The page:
By Peter Ward December 23, 2016
Trump for Sale
Should the President’s ear be something you can purchase? A Texas-based non-profit run by Donald Trump’s sons is offering access to the President-elect during inauguration weekend – in exchange for million dollar donations to unnamed charities.
The Center for Public Integrity broke the news this week, after reporters obtained documents and interviews. The organizations that will benefit from the donations are unnamed “conservation” charities, according to documents.
Sixteen donors will be invited to an “Opening Day 2017” event, set to be held the day after Trump’s inauguration, and will receive a private reception and photo opportunity with the new President.
The donors who pay for an audience with the President will be able to remain anonymous. Nonprofits like the Opening Day Foundation aren’t required by law to reveal their donors, unlike political committees. Texas incorporation records shows that the Opening Day Foundation was created less than a week ago.
The registration document for the foundation listed Donald Trump Jr. and Eric Trump among its founders. Since the story was reported however, the Trump transition team has claimed that was a mistake.
“A Trump transition official told the Center for Public Integrity that the registration document for the Opening Day Foundation, the nonprofit behind the Opening Day 2017 event, “will be amended” and that the names of Donald Trump Jr. and Eric Trump will be removed,” an update read.
Young Americans Struggle to Leave Home
Almost 40% of young Americans were living with their parents, siblings, or other relatives in 2015, according to The Wall Street Journal.
The data comes from real estate tracker Trulia and shows the number of young Americans living with family is at its highest since 1940. Before the start of the last recession roughly one in three Americans between the ages of 18 and 34 were living with family, but that number has been rising since 2005.
Analysts say rising rents in cities and tough mortgage lending standards are to blame.
“I don’t think those are challenges that are going to keep young households permanently out of the housing market, but it may keep their homeownership rate near historic lows for likely the indefinite future,” Ralph McLaughlin, Trulia’s chief economist, told The Wall Street Journal.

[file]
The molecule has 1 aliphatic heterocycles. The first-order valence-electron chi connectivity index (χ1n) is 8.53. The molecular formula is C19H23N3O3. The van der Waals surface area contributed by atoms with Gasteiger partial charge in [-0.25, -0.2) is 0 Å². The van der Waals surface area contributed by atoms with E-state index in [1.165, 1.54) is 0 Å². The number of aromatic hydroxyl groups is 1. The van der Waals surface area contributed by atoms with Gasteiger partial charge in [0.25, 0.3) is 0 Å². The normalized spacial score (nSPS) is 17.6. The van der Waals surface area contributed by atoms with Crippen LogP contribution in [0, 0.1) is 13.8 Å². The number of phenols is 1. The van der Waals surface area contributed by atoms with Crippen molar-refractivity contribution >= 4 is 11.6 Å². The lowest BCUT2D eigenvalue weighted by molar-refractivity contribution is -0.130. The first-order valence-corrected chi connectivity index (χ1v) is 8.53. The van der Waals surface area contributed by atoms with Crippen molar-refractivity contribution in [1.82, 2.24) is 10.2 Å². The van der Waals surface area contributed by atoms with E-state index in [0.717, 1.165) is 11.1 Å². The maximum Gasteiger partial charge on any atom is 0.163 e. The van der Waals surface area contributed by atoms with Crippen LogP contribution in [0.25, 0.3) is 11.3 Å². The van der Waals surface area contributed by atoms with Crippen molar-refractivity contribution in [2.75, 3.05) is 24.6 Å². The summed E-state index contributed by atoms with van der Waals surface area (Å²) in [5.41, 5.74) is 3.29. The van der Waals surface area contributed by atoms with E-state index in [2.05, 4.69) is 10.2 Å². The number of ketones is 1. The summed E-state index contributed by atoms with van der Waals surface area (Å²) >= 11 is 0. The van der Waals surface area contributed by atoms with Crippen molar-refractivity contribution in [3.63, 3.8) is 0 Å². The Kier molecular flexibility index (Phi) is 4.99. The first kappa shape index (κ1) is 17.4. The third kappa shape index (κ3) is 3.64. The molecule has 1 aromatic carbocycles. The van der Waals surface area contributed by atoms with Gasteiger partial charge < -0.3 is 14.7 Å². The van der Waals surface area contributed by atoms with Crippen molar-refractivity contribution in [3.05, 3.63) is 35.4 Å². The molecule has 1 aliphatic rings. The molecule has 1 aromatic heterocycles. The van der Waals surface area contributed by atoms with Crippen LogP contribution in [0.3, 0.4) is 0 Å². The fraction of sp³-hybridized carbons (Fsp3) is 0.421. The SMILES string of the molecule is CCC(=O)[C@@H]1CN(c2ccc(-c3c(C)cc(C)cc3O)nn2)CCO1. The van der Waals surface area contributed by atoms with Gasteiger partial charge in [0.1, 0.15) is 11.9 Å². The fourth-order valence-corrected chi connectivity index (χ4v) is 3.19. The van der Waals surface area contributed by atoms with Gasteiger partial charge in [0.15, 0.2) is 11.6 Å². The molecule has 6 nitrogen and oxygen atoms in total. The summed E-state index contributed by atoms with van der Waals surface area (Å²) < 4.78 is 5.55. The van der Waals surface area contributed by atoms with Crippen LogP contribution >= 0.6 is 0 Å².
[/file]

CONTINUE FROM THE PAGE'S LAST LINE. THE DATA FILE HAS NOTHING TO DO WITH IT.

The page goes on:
The result of this trend is there is far less demand for housing from the millennial generation. The number of adults aged under 30 has increased by 5 percent over the last decade, but the number of households for the same age group has grown by just 200,000 over the same period.
Alibaba, China’s largest online retailer, has been placed back on the U.S.’s “notorious markets” list, due to concerns over counterfeit goods sales.
The company was taken off the list four years ago but authorities in the U.S. now say that Alibaba’s online platform Taobao is used to sell fake goods.
The company has denied the allegations, and suggested that the “current political climate” in the U.S. might have motivated its placement on the list.
“The decision ignores the real work Alibaba has done to protect IP rights holders and assist law enforcement to bring counterfeits to justice,” Alibaba president Michael Evans said. Alibaba says it has removed 380 million product listings and closed 180,000 online stores during the year ending in August.
In May, Alibaba’s membership in the International Anti Counterfeiting Coalition watchdog was suspended due to piracy concerns. Over 250 members of the coalition had threatened to leave in protest of Alibaba’s membership.
Fortune reported this week that from inside China it is possible to search Taobao and find hundreds, and often thousands, of counterfeit goods that mimic top brands.
Palantir Could Benefit from Extreme Vetting
Palantir, a data-mining company co-founded by Trump supporter and transition adviser Peter Thiel, stands to gain the most from the President-elect’s controversial immigration plans to monitor and vet non-Americans, according to an article published by The Verge this week.
Palantir has provided mostly secret assistance to the U.S. Customs and Border Protection Agency in tracking and assessing immigrants and other travelers, public records show. The government system Palantir is paid to help operate is known as the Analytical Framework for Intelligence (AFI) and draws from various law enforcement databases to gather and analyze details about people
“When Trump uses the term ‘extreme vetting’, AFI is the black-box system of profiling algorithms that he’s talking about,” Edward Hasbrouck of the Identity Project, a civil liberties initiative that focuses on the rights of travelers, tells The Verge. “This is what extreme vetting means.”
The system can gather data including biographical information, who a person associates with, travel itineraries, addresses, fingerprints, scars, tattoos and other physical traits.
Dozens of heavily redacted references to Palantir appear in AFI documents obtained through a lawsuit by the Electronic Privacy Information Center.
This Week’s Top Headlines
Orders for U.S. Business Equipment Increase More Than Forecast – Patricia Laya, Bloomberg News
Oprah Winfrey Drops 40 Pounds And Adds $100 Million To Weight Watchers Stock – Steve Schaefer, Forbes
U.S. Third Quarter GDP Revised Up to 3.5% Gain – Eric Morath and Jeffrey Sparshott – The Wall Street Journal
Jared Kushner may look to sell New York Observer – Mike Snider, USA Today
Trump is reportedly considering a 5% tariff on all imports – Bob Bryan, Business Insider
Can Trump Reverse Obama’s Arctic, Atlantic Drilling Ban? Probably Not – Avaneesh Pandy, International Business Times
Trump adds billionaire Carl Icahn to team as special adviser on regulation – Dominic Rushe, The Guardian
Secret Unit Helped Brazilian Company Bribe Government Officials – Alexandra Stevenson and Vinod Sreeharsha
Comments are closed.